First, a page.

Published March 25, 2012
It something seems too good to be true, it probably is. So, if you hear of a shortcut that promises to help you shed pounds quickly and with little or no effort, it’s probably wise to view it with some skepticism. The truth is that losing weight is a challenging task that requires determination and willpower to succeed. Here are four myths about weight loss quick-fixes.
Diet pills require no exercise
Many dieters think of weight loss pills as an easy and hassle-free way to lose weight that will allow them to continue making unhealthy lifestyle choices. However, this assumption is completely false, says nutritionist and chef, Diane Hendricks.
“There is no pill, powder or supplement that can be a substitute for healthy eating and physical activity,” she says. “The health benefits of exercise go far beyond weight loss, and healthy eating fuels a healthy body.”
While certain weight-loss supplements can help accelerate the process, they should by no means be viewed as a long-term solution to your weight problems.
All over-the-counter weight loss products are safe
While most of us assume that every drug on the shelf of your local pharmacy has been rigorously tested to ensure it is safe, this simply is not the case for some diet pills. In fact, some weight loss products might have made it into American stores without being approved or tested in the U.S. at all. As a result, the Federal Drug Authority sometimes issues warnings about tainted or unsafe weight loss pills on the market. In addition, even the most common supplements can have serious drawbacks.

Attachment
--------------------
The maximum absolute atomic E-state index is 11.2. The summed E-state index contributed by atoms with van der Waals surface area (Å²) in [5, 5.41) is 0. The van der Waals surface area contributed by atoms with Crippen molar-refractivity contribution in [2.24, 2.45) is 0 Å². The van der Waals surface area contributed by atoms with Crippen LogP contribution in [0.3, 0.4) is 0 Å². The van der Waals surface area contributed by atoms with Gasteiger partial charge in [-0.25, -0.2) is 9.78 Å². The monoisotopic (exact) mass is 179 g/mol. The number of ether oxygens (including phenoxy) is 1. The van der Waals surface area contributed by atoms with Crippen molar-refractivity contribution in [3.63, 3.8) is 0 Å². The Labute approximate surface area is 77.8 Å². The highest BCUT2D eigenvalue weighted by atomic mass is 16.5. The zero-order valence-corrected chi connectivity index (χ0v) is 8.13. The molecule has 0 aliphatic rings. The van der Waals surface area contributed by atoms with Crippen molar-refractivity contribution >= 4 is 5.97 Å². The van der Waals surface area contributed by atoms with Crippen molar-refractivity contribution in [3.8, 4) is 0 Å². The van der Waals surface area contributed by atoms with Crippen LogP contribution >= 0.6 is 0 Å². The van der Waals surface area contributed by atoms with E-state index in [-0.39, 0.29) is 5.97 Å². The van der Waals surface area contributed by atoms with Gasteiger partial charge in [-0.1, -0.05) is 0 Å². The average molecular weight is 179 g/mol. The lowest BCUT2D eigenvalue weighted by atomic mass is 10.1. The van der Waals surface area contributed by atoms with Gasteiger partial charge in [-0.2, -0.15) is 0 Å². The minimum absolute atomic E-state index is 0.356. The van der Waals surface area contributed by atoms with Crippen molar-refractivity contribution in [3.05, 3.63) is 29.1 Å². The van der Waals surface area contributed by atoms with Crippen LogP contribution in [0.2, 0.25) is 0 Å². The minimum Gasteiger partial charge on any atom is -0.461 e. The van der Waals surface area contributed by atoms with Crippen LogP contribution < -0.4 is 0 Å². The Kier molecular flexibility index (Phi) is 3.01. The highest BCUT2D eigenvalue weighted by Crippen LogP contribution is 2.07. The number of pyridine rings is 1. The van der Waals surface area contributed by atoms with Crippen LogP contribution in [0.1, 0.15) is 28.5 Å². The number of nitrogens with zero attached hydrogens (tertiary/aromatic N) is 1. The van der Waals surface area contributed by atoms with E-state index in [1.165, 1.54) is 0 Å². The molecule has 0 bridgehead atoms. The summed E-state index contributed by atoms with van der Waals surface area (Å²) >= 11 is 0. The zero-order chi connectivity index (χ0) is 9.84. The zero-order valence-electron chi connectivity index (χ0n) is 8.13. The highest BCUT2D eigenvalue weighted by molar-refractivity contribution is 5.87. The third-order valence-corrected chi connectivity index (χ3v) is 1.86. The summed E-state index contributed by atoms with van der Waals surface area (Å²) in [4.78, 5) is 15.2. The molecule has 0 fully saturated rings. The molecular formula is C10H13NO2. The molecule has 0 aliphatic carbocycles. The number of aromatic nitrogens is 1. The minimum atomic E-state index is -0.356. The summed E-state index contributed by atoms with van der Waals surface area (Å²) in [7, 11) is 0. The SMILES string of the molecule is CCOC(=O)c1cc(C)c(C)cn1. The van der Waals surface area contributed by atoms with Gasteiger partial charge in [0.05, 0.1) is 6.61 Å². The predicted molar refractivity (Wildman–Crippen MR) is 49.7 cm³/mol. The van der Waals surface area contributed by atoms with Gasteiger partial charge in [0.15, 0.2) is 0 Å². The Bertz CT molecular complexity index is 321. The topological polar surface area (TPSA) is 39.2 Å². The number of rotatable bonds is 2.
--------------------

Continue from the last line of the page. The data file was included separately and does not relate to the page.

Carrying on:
“Every diet pill that I have heard of has side effects and negative implications for long-term use,” Hendricks says.
Passive exercise equipment replaces traditional exercise
Working out without working out is the concept behind the modern wave of exercise equipment that facilitates “passive exercise.” Unfortunately, most experts agree that, while exercise techniques like whole body vibration and chi machines may have some small benefits, they aren’t sufficient to promote significant weight loss.
Though it is still a source of debate among the nutrition community, calorie-burning foods are generally viewed as a myth. The idea is that certain foods, like celery, increase your metabolic rate, allowing you to burn more calories faster which should lead to weight loss.
Unfortunately, most of these foods may, at best, accelerate your metabolism slightly, but the difference usually would not be sufficient to promote significant weight loss. Of course, that’s not to say that these foods won’t help you stay healthy, Hendricks notes.
“Green tea and grapefruit are two incredibly delicious and healthy earth given foods, but for calorie burning to the extent of achieving a weight loss result, no they don’t work,” she says.